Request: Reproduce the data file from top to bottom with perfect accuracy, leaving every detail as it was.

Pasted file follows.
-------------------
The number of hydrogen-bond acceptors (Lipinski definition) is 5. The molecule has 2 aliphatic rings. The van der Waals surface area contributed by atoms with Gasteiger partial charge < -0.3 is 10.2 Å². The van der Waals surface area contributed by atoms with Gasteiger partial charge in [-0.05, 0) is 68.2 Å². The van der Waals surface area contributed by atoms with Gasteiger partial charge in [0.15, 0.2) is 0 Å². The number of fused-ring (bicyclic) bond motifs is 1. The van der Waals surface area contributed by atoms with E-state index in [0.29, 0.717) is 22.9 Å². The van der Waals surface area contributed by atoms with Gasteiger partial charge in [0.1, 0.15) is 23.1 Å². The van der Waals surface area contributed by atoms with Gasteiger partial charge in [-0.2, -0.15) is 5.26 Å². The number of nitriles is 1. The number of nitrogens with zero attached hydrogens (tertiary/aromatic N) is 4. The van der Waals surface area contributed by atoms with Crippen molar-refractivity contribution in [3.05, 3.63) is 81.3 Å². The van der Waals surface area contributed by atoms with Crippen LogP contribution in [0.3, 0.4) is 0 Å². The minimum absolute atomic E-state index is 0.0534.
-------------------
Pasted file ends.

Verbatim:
The number of hydrogen-bond acceptors (Lipinski definition) is 5. The molecule has 2 aliphatic rings. The van der Waals surface area contributed by atoms with Gasteiger partial charge < -0.3 is 10.2 Å². The van der Waals surface area contributed by atoms with Gasteiger partial charge in [-0.05, 0) is 68.2 Å². The van der Waals surface area contributed by atoms with Gasteiger partial charge in [0.15, 0.2) is 0 Å². The number of fused-ring (bicyclic) bond motifs is 1. The van der Waals surface area contributed by atoms with E-state index in [0.29, 0.717) is 22.9 Å². The van der Waals surface area contributed by atoms with Gasteiger partial charge in [0.1, 0.15) is 23.1 Å². The van der Waals surface area contributed by atoms with Gasteiger partial charge in [-0.2, -0.15) is 5.26 Å². The number of nitriles is 1. The number of nitrogens with zero attached hydrogens (tertiary/aromatic N) is 4. The van der Waals surface area contributed by atoms with Crippen molar-refractivity contribution in [3.05, 3.63) is 81.3 Å². The van der Waals surface area contributed by atoms with Crippen LogP contribution in [0.3, 0.4) is 0 Å². The minimum absolute atomic E-state index is 0.0534.